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An Introduction To Damp & Waterproofing

The lack of damp proofing is the cause of most defects in structures. It is important that architects, contractors, developers, inspectors or any party concerned ensure that damp proofing systems are installed correctly. It is also important that the correct materials are used. Most damp proofing applications are in the form of sheets of PVC or malthoid used in various areas.

Are you building a problem?
You´re investing a lot of money in this project. With damp causing the walls to effloresce, and surface finishes such as carpets, floor tiles and wall cladding to deteriorate and decay. It makes good sense to attend to damp proofing needs at the construction stage, at a fraction of the cost of your building.

To remedy a damp problem at a later stage is costly and labour intensive. And it is wise to insist on recognised manufacturers like Gundle, because Gundle manufactures specially formulated plastic sheeting for each damp proof application. Damproofing systems account for less than 1,2% of the building cost of an average structure. Visit www.gundle.co.za for more info.

Water Containing Structures

Permastop - Concrete Penetrating Waterproofer
A cement-based mixture containing chemicals which combine with the water in the cement and migrate into concrete plaster thereby effectively waterproofing the structure against hydrostatic pressure. For slurry coatings and plugging holes.

Supplied as a dry grey or white powder for mixing with water. Suitable for permanently waterproofing, in all climates, structures such as basements, cellars, reservoirs,dry docks, bridges, tunnels, sewers, hydro-electric stations, retaining walls, lift shafts, machinery pits, grain silos, underground in mines, magazines, subways, underground telephone structures, etc. Can be effectively applied to outside or inside of structures.

Permastop is only effective on cement surfaces such as clean concrete and cement plaster, and will not work on painted or other surfaces. Coverage as a slurry coat: 1:3 square meters/kg/coat.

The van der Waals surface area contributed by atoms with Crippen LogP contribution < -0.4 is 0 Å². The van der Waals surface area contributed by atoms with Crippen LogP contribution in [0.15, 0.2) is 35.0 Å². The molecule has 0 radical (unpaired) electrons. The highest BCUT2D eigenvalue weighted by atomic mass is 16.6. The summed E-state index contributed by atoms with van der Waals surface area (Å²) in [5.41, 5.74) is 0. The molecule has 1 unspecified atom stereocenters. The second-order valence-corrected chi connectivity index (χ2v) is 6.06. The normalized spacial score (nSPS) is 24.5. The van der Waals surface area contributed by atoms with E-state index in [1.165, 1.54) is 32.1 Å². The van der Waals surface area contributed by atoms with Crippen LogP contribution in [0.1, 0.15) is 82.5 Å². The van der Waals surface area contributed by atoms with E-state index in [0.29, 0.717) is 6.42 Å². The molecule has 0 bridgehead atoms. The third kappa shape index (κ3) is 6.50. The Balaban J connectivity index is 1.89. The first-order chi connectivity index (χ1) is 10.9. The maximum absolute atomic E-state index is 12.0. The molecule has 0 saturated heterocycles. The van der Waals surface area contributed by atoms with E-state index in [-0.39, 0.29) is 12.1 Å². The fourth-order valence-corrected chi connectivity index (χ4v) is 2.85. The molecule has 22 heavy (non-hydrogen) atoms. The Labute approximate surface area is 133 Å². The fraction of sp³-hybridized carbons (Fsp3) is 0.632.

Flexbond - Portland Cement Admixture
A non-toxic latex-based liquid admixture for Portland cement plasters, screeds or concrete. It's purpose is to replace some or all of the water in cement mixes to improve bond, waterproofing, flexural, tensile and abrasive strengths, adhesion, thin film hardness, weak acid resistance, adhesion to asphalt and drying shrinkage. Avoid use of Flexbond in freezing weather and protect from freezing in storage.

Applications: Waterproofing water containing structures such as reservoirs, water features, fish ponds etc. Used in conjunction with Cemcrete's Polypropylene Membrane for cracks and joints in structures, improving adhesion of slush-coat for re-marbeliting, patching, repairing or re-screeding floors.

Improving adhesion and waterproofing qualities of: Cemcrete's Tile adhesive, Cemcrete's Tile grout, Cemcrete's self-levelling floor screed.

Waterproofing Unpainted Cracked Reservoirs:
Acid-wash the walls and floors of the reservoirs using a solution of 1 volume hydrochloric acid (spirits of salts) and 2 volumes water. Allow the acid to act for about 10 minutes then wire brush and flush with water. Allow to dry. Hack out cracks. Wire brush internal surfaces of cracks.

Fill cracks with a mix of 1 cement 2 plaster sand mixed to a stiff paste with a solution of 1 litre Flexbond and 1 litre water. When filling is hard and dry, mix 1 litre Flexbond 1 litre water and sufficient cement to produce a pourable slurry. Cut polypropylene membrane into convenient widths, dip into slurry, apply over filled cracks and smooth down using gloved hands and finally paint the membrane with the slurry.

Coverage: 1 litre Flexbond, 1 litre water, 4 kg Portland cement will cover 1,2 square metres using Cemcrete's polypropylene membrane. If it is desired to paint the entire internal surfaces of the reservoir after cracks have been repaired this may be done using the same mix of slurry.

Coverage: 1 litre Flexbond, 1 litre water, 4 kg Portland Cement will cover approximately 20 square metres/coat. Allow all work to dry and air cure for 4 days before filling the reservoir.

Polypropylene Membrane